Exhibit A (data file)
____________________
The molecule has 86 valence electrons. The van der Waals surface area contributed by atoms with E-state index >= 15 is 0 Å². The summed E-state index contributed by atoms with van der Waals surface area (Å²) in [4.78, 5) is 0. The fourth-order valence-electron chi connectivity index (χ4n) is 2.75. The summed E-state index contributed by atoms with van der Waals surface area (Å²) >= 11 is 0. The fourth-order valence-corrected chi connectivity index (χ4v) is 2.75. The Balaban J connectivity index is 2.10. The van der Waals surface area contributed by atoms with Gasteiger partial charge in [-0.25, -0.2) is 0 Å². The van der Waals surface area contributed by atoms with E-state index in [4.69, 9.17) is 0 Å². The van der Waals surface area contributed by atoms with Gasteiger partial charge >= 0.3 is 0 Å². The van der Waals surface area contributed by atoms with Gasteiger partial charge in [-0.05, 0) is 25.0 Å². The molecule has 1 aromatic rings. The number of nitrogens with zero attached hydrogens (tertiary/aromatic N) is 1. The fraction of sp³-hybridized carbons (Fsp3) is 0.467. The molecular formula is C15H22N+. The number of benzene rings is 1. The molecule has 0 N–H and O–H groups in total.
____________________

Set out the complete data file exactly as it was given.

The molecule has 86 valence electrons. The van der Waals surface area contributed by atoms with E-state index >= 15 is 0 Å². The summed E-state index contributed by atoms with van der Waals surface area (Å²) in [4.78, 5) is 0. The fourth-order valence-electron chi connectivity index (χ4n) is 2.75. The summed E-state index contributed by atoms with van der Waals surface area (Å²) >= 11 is 0. The fourth-order valence-corrected chi connectivity index (χ4v) is 2.75. The Balaban J connectivity index is 2.10. The van der Waals surface area contributed by atoms with Gasteiger partial charge in [-0.25, -0.2) is 0 Å². The van der Waals surface area contributed by atoms with E-state index in [4.69, 9.17) is 0 Å². The van der Waals surface area contributed by atoms with Gasteiger partial charge >= 0.3 is 0 Å². The van der Waals surface area contributed by atoms with Gasteiger partial charge in [-0.05, 0) is 25.0 Å². The molecule has 1 aromatic rings. The number of nitrogens with zero attached hydrogens (tertiary/aromatic N) is 1. The fraction of sp³-hybridized carbons (Fsp3) is 0.467. The molecular formula is C15H22N+. The number of benzene rings is 1. The molecule has 0 N–H and O–H groups in total.